where T k : Ω → Ω, k = 0, . . . , N are called registration mappings. The registration mappings T k arefound by multilevel optimization [3, 4, 9]. The morphing transform maps each ensemble memberu k into the extended state vectorcalled morphing representation, where(u k ↦→ ũ k = M uN+1 (u k ) =r (j)k= u (j)kT k , r (1)k), . . . , r(M) k, (10)◦ (I + T k ) −1 − u (j)N+1, k = 0, . . . , N, (11)are called registration residuals. Note that when u (1)k= u (1)N+1 ◦ (I + T k) in (9), then r (j)k= 0; thishappens when all differences between u (1)kand u (1)N+1are resolved by position changes. See [4] foran explantion and motivation of the particular form (11) of the registration residual. Likewise, thedata is mapped into the extended data vector, given byd ↦→ ˜d(= T 0 , r (1)0and the observation matrix becomes(T, r (1) , . . . , r (M)) (↦→ T, r (1)) .The EnKF is then applied to the transformed ensemble [ũ 1 , . . . , ũ N ], giving the transformedanalysis ensemble [ũ a 1 , . . . , ũa N] and the the new transformed reference member is given byu a,(i)kũ a N+1 = 1 N).N∑ũ a k . (12)The analysis ensemble u a 1 , . . . , ua N+1including the new reference member is then obtained by theinverse morphing transform, defined by()= Mu −1N+1(ũ a k ) = u (i)N+1 + ra,(i) k◦ (I + Tk a ) , k = 1, . . . , N + 1, i = 1, . . . , M, (13)similarly as in (8). The analysis ensemble is then advanced by N + 1 independent simulations andthe analysis cycle repeats.3 FFT EnKFWe explain the FFT EnKF in the 1D case; higher-dimensional cases are exactly the same.3.1 The basic algorithmConsider first the case when the model state consists of one variable only. Denote by u (x i ),i = 1, . . . , n the entry of vector u corresponding to node x i . If the random field u is stationary,then the covariance matrix satisfies Q (x i , x j ) = c (x i − x j ) for some covariance function c, andmultiplication by Q is the convolutionv (x i ) =n∑Q (x i , x j ) u (x j ) =j=1k=1n∑u (x j ) c (x i − x j ) , i = 1, . . . , n.j=18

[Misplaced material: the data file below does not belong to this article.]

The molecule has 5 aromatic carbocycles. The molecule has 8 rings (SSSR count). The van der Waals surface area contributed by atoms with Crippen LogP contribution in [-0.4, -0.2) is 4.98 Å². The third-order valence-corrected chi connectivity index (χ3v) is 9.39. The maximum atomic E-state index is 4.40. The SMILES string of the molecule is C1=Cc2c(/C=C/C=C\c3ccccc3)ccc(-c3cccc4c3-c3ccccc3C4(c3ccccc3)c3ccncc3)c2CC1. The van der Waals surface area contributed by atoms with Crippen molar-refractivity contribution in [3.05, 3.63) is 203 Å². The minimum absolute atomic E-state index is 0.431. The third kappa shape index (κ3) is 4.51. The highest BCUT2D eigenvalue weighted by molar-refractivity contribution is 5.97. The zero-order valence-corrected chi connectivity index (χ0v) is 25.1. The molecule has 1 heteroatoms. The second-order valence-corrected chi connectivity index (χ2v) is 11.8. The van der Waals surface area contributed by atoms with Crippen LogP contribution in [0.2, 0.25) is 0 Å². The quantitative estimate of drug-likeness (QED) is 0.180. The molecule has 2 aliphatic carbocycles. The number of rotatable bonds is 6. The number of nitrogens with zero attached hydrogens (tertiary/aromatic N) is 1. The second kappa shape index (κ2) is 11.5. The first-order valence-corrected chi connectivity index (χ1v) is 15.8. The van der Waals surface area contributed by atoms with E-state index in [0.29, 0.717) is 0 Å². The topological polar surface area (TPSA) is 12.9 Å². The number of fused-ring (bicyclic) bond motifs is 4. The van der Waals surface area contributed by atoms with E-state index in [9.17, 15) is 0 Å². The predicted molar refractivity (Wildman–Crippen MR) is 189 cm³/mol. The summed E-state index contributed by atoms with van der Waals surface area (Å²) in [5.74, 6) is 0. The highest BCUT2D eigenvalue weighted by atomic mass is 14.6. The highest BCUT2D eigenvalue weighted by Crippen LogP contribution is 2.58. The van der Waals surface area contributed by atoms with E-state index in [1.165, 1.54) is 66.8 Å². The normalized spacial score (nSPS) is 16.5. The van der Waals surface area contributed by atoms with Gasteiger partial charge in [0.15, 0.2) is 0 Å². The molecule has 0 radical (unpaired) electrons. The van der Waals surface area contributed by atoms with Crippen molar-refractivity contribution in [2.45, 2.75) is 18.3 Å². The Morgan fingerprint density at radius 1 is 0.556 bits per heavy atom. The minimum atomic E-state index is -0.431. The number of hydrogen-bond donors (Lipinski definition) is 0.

In the frequency domain, convolution becomes entry-by-entry multiplication of vectors, that is,the multiplication by a diagonal matrix. This is easy to verify for the complex FFT and circularconvolution; however, here we use the real discrete Fourier transform (DFT), either sine or cosine,and convolution with the vectors extended by zero. Then the relation between convolution andentry-by-entry multiplication in the frequency domain is more complicated [19].We assume that the random field is approximately stationary, so we can neglect the off-diagonalterms of the covariance matrix in the frequency domain, which leads to the the following FFT EnKFmethod. First apply FFT to each member to obtainû k = F u k .Similarly, we denote bŷthe DFT of other quantities. For an n by n matrix M, the correspondingmatrix in the frequency domain iŝM = F MF −1 ,so thatu = Mv ⇔ û = ̂M̂v. (14)Note that, with a suitable scaling, the DFT is unitary, F ∗ F = I andF ∗ = F −1 , (15)where ∗ denotes conjugate transpose. This is true for the real DFT (sine and cosine) as well.Let û ik be the entries of the column vector û k . Using (15), we have the sample covariance inthe frequency domainwhereso the entries of ̂Q N arêQ N = F Q N F −1 = 1 N∑F (u k − u) (û k − u) T F ∗ (16)N − 1k=1k=1= 1 N∑ ( ) ( )û k − û û k − û ,N − 1k=1û = 1 NN∑û k ,k=1̂Q Nij = 1 N∑ ) )(û ik − û i(û jk − û j , where û i = 1 N − 1NN∑û ik . (17)We approximate the forecast covariance matrix in the frequency domain by the diagonal matrixĈ with the diagonal entries given byĉ i = ̂Q Nii = 1 N∑∣∣ ∣∣2∣û ik − û i . (18)N − 1The resulting approximation C = F −1 ĈF of the covariance of u tends to be a much betterapproximation than the sample covariance for a small number of ensemble members N (Figure 1f).k=1k=19